Package tours from Taiwan spike
Demand returns quickly once several Asian markets are reopened
Pent-up demand from Taiwan has accelerated the growth of Thai tourism the last two months as tour package sales from a travel fair exceeded expectations, according to the Tourism Authority of Thailand (TAT).
Thanet Phetsuwan, TAT's deputy governor of marketing for Asia and South Pacific, said the agency last week joined the Taipei International Travel Fair 2022 and partnered with eight major tour operators to sell tour packages to Thailand.
Taiwan reopened to foreign tourism without restrictions on Oct 13, helping to rebuild demand since then.
Mr Thanet said the number of packages sold during this event totalled 3,803, exceeding the target of 2,000 packages generating 100 million baht.
Bangkok was the preferred destination, followed by Pattaya, Hua Hin, Chiang Mai and Samui, with package prices of NT$20,000 to NT$89,500, around 24,000-107,400 baht.
He said the TAT's attendance represented an opportunity to create exposure as there were roughly 150,000 visitors who sought outbound trips at this fair after pandemic curbs were lifted last month.
Taiwan President Tsai Ing-wen joined the opening ceremony for the Thai pavilion, which this year used "Tai Guo Wo Lai Le" (Thailand, I've been there) as a campaign to revive this market.
The promotion gained media exposure and created awareness with an audience of 6.48 million during the four-day event, said Mr Thanet.
He said Taiwan is one of the markets with potential in Northeast Asia, tallying 781,000 tourists visiting Thailand in 2019, generating 33.5 billion baht.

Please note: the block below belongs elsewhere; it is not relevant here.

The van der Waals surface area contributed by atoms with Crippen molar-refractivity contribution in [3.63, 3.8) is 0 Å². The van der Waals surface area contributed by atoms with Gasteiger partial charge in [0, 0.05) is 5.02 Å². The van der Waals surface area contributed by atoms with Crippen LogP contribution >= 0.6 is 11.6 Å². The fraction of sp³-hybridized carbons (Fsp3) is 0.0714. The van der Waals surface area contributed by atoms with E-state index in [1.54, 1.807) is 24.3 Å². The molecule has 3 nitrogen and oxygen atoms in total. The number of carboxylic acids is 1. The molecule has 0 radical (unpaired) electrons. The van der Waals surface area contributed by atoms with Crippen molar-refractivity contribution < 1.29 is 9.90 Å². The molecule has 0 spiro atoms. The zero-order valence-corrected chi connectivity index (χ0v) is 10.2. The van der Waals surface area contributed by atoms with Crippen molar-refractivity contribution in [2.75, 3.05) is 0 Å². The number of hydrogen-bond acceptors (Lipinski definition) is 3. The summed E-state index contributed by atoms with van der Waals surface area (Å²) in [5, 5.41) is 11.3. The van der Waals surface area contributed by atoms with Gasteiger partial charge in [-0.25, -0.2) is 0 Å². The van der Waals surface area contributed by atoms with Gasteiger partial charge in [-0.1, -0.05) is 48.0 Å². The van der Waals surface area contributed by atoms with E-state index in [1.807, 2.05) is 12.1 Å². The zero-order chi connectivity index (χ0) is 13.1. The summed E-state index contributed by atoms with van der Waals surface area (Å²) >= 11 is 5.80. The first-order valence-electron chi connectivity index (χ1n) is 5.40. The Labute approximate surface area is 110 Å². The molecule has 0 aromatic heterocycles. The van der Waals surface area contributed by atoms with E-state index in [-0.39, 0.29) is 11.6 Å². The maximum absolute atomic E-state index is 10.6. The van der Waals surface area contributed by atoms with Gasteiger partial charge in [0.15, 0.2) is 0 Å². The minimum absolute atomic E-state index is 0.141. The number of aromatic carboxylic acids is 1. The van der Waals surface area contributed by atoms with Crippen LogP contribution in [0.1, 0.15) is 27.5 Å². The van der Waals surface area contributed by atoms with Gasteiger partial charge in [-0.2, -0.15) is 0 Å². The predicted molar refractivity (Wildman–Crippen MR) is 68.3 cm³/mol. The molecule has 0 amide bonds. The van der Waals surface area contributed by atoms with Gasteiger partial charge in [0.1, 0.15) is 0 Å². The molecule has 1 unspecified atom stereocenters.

With only two months left to promote this market, TAT expects to welcome 65,000 tourists from Taiwan this year.
In addition to direct flights from Bangkok, Thailand can promote more destinations in the North to Taiwanese visitors as airlines have started reconnecting Taipei and Chiang Mai, including Thai AirAsia and EVA Air.
China Airlines is scheduled to commence its service on Jan 20, 2023.
Mr Thanet said demand from favoured markets such as Japan has picked up following the full reopening of the country in October, as more airlines resume direct flights to capture growing demand from both Japanese and Thai travellers.
Thai Airways plans to increase flights to Sapporo in December after retrieving its slots in Fukuoka and Nagoya.
Chuwit Sirivajjakul, executive director for East Asia at the TAT, said the problem of insufficient seats should subside by January as more seats are added and prices gradually recede.
With surging airfares, most Japanese travellers are tending to stay longer, roughly 9-10 days, to make their trips worth the higher outlay, said Mr Chuwit.